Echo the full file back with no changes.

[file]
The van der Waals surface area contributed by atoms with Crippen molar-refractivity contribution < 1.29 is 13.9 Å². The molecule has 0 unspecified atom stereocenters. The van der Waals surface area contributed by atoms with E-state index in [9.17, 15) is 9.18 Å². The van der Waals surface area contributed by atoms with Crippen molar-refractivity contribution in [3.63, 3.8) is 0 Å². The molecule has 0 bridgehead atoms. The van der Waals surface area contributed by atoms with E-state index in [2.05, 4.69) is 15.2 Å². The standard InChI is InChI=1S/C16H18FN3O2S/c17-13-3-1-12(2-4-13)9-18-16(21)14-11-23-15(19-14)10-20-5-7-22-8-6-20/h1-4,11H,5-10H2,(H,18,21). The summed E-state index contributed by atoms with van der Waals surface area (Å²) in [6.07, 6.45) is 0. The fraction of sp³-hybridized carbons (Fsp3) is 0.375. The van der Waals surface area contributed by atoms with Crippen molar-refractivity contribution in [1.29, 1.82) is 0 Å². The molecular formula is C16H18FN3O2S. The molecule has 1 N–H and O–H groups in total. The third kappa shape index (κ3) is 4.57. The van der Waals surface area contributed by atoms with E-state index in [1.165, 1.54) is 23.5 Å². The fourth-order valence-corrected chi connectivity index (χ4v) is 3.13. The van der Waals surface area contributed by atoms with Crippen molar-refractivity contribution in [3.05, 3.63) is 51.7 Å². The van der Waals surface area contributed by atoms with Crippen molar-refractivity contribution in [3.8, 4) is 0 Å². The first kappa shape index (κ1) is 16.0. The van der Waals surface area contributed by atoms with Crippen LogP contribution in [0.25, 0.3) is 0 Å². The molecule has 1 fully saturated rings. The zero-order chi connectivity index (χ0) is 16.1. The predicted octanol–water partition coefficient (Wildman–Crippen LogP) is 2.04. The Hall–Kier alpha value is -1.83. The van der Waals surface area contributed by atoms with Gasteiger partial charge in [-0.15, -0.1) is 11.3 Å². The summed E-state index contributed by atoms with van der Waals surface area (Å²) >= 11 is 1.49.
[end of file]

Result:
The van der Waals surface area contributed by atoms with Crippen molar-refractivity contribution < 1.29 is 13.9 Å². The molecule has 0 unspecified atom stereocenters. The van der Waals surface area contributed by atoms with E-state index in [9.17, 15) is 9.18 Å². The van der Waals surface area contributed by atoms with Crippen molar-refractivity contribution in [3.63, 3.8) is 0 Å². The molecule has 0 bridgehead atoms. The van der Waals surface area contributed by atoms with E-state index in [2.05, 4.69) is 15.2 Å². The standard InChI is InChI=1S/C16H18FN3O2S/c17-13-3-1-12(2-4-13)9-18-16(21)14-11-23-15(19-14)10-20-5-7-22-8-6-20/h1-4,11H,5-10H2,(H,18,21). The summed E-state index contributed by atoms with van der Waals surface area (Å²) in [6.07, 6.45) is 0. The fraction of sp³-hybridized carbons (Fsp3) is 0.375. The van der Waals surface area contributed by atoms with Crippen molar-refractivity contribution in [1.29, 1.82) is 0 Å². The molecular formula is C16H18FN3O2S. The molecule has 1 N–H and O–H groups in total. The third kappa shape index (κ3) is 4.57. The van der Waals surface area contributed by atoms with E-state index in [1.165, 1.54) is 23.5 Å². The fourth-order valence-corrected chi connectivity index (χ4v) is 3.13. The van der Waals surface area contributed by atoms with Crippen molar-refractivity contribution in [3.05, 3.63) is 51.7 Å². The van der Waals surface area contributed by atoms with Crippen molar-refractivity contribution in [3.8, 4) is 0 Å². The first kappa shape index (κ1) is 16.0. The van der Waals surface area contributed by atoms with Crippen LogP contribution in [0.25, 0.3) is 0 Å². The molecule has 1 fully saturated rings. The zero-order chi connectivity index (χ0) is 16.1. The predicted octanol–water partition coefficient (Wildman–Crippen LogP) is 2.04. The Hall–Kier alpha value is -1.83. The van der Waals surface area contributed by atoms with Gasteiger partial charge in [-0.15, -0.1) is 11.3 Å². The summed E-state index contributed by atoms with van der Waals surface area (Å²) >= 11 is 1.49.